any1 able to bring your folding bike into a plane w/ a carry-on bag???
yes i know u can pack your bike in one of those samsonite oyster suitcase and do a check-in. but any1 here ever able to just put your folding bike into one of those duffel look alike bag (or one of those folding bag u you put your folding bike in before you bring it into a building) and do a carry-on instead of checking in for a plane? and do you put them under your seat or the above cabinet? and what airline was it and what folding bike did u have?
Last edited by vincentnyc; 10-30-08 at 07:41 AM.
Carryme in overhead compartment on southwest airlines
^^ any1 brought a bigger than a carry-me on a plane with a carry-on bag...like a dahon or a mini downtube?
I think the problem here would be airport security as much as the airline. Even if you were somehow able to pre-arrange this with the airline, if security doesn't want you to bring the bike aboard, you're hosed. Your choices at that point would be to check the bike, abandon the flight or let them confiscate your folder.
Last edited by neilfein; 11-02-08 at 10:00 AM.
..... or unfold it and bike through airport security! i bet we could bike faster than their fat asses could run. I can see the headline now "folding bike: the new weapon of terror"
The only bike that I have physical evidence and personal experience that managed to do this is Brompton. Anything else, as far as I know, is just "someone that heard about someone that did it".
First of all, it's painful to read your message. Please use real words and capitalize.
Most airlines have a carry-on size limit of 7"x14"x21". I have a Downtube Mini and it fits within the checked size limit of L + W + H <= 62", but it's definitely not a carry-on. The Brompton (depending on features) is about 23"x23"x10", too big and thick to carry on. Airlines used to be more open about cheating, but now they really want the money from making you check more bags. I'm pretty sure that the Strida and CarryMe are longer than 21" when folded, but their narrow fold might make them easier to sneak by.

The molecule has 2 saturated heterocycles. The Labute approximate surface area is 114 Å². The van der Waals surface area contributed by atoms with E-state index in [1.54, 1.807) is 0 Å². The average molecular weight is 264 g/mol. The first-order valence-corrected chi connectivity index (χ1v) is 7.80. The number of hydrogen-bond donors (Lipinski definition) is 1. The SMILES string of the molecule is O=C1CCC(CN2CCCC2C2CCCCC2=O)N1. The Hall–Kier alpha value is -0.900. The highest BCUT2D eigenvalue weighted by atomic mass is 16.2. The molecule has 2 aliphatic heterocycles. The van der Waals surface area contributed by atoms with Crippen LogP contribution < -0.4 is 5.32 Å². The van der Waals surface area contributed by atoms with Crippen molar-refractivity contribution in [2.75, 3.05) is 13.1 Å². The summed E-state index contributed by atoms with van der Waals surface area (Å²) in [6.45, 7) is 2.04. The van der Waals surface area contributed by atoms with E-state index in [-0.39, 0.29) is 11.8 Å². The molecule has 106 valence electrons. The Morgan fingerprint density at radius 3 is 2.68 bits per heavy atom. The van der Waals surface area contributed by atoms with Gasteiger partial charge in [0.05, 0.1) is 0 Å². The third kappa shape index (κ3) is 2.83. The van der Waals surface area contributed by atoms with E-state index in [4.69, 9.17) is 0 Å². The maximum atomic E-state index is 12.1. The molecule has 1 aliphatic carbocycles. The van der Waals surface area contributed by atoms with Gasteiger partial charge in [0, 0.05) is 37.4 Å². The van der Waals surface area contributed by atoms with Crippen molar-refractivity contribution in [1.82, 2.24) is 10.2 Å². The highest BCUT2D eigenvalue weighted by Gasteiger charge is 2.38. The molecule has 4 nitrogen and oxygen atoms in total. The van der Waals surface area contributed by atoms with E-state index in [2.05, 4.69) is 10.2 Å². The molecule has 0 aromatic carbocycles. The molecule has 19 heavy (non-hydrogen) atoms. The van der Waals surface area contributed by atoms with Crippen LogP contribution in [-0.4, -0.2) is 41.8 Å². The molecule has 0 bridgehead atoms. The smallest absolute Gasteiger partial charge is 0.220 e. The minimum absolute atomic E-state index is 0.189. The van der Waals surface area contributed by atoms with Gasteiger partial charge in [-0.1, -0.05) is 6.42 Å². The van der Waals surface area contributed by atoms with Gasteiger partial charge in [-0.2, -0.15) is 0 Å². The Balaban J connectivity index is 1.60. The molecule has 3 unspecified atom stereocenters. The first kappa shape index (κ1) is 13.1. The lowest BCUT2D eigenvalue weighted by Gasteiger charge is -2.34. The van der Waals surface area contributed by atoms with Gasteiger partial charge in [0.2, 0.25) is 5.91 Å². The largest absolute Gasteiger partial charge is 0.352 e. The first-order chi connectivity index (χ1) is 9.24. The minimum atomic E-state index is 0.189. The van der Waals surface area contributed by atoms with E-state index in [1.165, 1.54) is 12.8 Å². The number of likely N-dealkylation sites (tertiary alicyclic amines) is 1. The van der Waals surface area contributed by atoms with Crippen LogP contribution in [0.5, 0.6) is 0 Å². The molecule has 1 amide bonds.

"Small personal items" don't qualify as carry-ons. For example, despite being longer than 21" umbrellas are typically allowed as are unfolded coats, walking canes, and other such "personal aids". A small folder like the Carryme or A-bike would, thus, qualify.
Originally Posted by 8bit
But isn't this getting a bit silly? What would you say if the gate agent asked you to remove and fold your slacks because they were over 21 inches in length? However, since the gate agents don't have the authority to search you, and the TSA doesn't have any rules on size the point of what comes of items which are small enough to conceal, but exceed carry-on specs, is moot.
If you have to "Check the bike" at the very last minute with no bike box or case, you are going to have to scramble for those things! In other words, you're probably going to miss your flight.
Originally Posted by neilfein
Raleigh20 PugFixie, Merc
In the event of a nose-dive I wouldn't want to be under a nice heavy angley foldup bike, so the advice from my quarter is - if you must do it, make sure you stow it above someone else.
Car free since 1995
There was a posting on the Birdy forum of folks with Bromptons being allowed to do a gate check. I would be too scared to try this, but still an interesting idea.
I certainly wouldn't try anything of the sort with a bike bigger than a Brompton.
I've taken my Brompton on as checked luggage a few times, but I've never tried sandwiching it into an overhead bin.
However, it's a very tempting idea. Last time I took the M3L along, I got hit with "extra bag" surcharges at every stop. Plus, the luggage room gorillas knocked some stuff out of alignment (twisted the stem around, shoved the saddle forward) and tweaked the chainring to boot.
Originally Posted by pm124
I think gate checking should be a bit gentler on things than checking the regular way, but I'd still want a larger margin of safety than a Brompton could provide. Smaller and cheaper means that you're less likely to have a problem and if you do have a problem you don't stand to lose as much.
Originally Posted by Dahon.Steve
Unfortunately we also need to remember the travesty of freedom we now live under (in the US). At present there's no publicly disclosed set of rules or laws that determines what is and isn't allowed in airports and you can literally be kidnapped without trial for violating any one of these secret laws. So doesn't worrying about what might happen to a thousand dollar bike seem a bit frivolous when your very life is at risk?